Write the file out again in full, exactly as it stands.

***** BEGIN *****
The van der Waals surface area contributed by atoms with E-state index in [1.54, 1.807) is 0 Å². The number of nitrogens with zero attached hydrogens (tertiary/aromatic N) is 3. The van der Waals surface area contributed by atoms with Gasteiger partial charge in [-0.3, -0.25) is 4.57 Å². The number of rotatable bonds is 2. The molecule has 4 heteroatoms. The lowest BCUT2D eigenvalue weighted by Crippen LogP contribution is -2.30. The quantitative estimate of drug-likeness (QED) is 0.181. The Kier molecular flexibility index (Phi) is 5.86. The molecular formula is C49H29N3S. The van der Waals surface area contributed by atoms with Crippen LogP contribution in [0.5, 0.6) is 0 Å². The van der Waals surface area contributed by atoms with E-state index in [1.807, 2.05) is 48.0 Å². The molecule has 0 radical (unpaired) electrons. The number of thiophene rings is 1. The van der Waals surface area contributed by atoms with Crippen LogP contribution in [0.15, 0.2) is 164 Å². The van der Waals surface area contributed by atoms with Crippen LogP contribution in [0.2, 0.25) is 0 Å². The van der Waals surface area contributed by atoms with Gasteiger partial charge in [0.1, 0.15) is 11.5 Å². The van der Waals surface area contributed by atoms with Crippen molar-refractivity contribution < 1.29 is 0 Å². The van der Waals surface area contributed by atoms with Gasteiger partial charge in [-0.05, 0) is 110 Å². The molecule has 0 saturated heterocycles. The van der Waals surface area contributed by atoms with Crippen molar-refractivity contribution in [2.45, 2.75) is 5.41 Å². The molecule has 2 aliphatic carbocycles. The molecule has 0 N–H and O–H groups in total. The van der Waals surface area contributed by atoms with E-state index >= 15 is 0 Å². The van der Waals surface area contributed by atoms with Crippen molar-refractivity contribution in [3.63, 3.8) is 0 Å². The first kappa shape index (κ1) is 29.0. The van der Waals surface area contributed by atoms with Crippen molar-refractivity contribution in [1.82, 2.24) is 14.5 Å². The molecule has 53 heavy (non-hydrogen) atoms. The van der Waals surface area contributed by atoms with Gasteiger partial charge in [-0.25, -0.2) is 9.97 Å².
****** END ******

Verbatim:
The van der Waals surface area contributed by atoms with E-state index in [1.54, 1.807) is 0 Å². The number of nitrogens with zero attached hydrogens (tertiary/aromatic N) is 3. The van der Waals surface area contributed by atoms with Gasteiger partial charge in [-0.3, -0.25) is 4.57 Å². The number of rotatable bonds is 2. The molecule has 4 heteroatoms. The lowest BCUT2D eigenvalue weighted by Crippen LogP contribution is -2.30. The quantitative estimate of drug-likeness (QED) is 0.181. The Kier molecular flexibility index (Phi) is 5.86. The molecular formula is C49H29N3S. The van der Waals surface area contributed by atoms with Crippen LogP contribution in [0.5, 0.6) is 0 Å². The van der Waals surface area contributed by atoms with E-state index in [1.807, 2.05) is 48.0 Å². The molecule has 0 radical (unpaired) electrons. The number of thiophene rings is 1. The van der Waals surface area contributed by atoms with Crippen LogP contribution in [0.15, 0.2) is 164 Å². The van der Waals surface area contributed by atoms with Crippen LogP contribution in [0.2, 0.25) is 0 Å². The van der Waals surface area contributed by atoms with Gasteiger partial charge in [0.1, 0.15) is 11.5 Å². The van der Waals surface area contributed by atoms with Crippen molar-refractivity contribution < 1.29 is 0 Å². The van der Waals surface area contributed by atoms with Gasteiger partial charge in [-0.05, 0) is 110 Å². The molecule has 0 saturated heterocycles. The van der Waals surface area contributed by atoms with Crippen molar-refractivity contribution in [2.45, 2.75) is 5.41 Å². The molecule has 2 aliphatic carbocycles. The molecule has 0 N–H and O–H groups in total. The van der Waals surface area contributed by atoms with E-state index >= 15 is 0 Å². The van der Waals surface area contributed by atoms with Crippen molar-refractivity contribution in [3.63, 3.8) is 0 Å². The first kappa shape index (κ1) is 29.0. The van der Waals surface area contributed by atoms with Crippen molar-refractivity contribution in [1.82, 2.24) is 14.5 Å². The molecule has 53 heavy (non-hydrogen) atoms. The van der Waals surface area contributed by atoms with Gasteiger partial charge in [-0.25, -0.2) is 9.97 Å².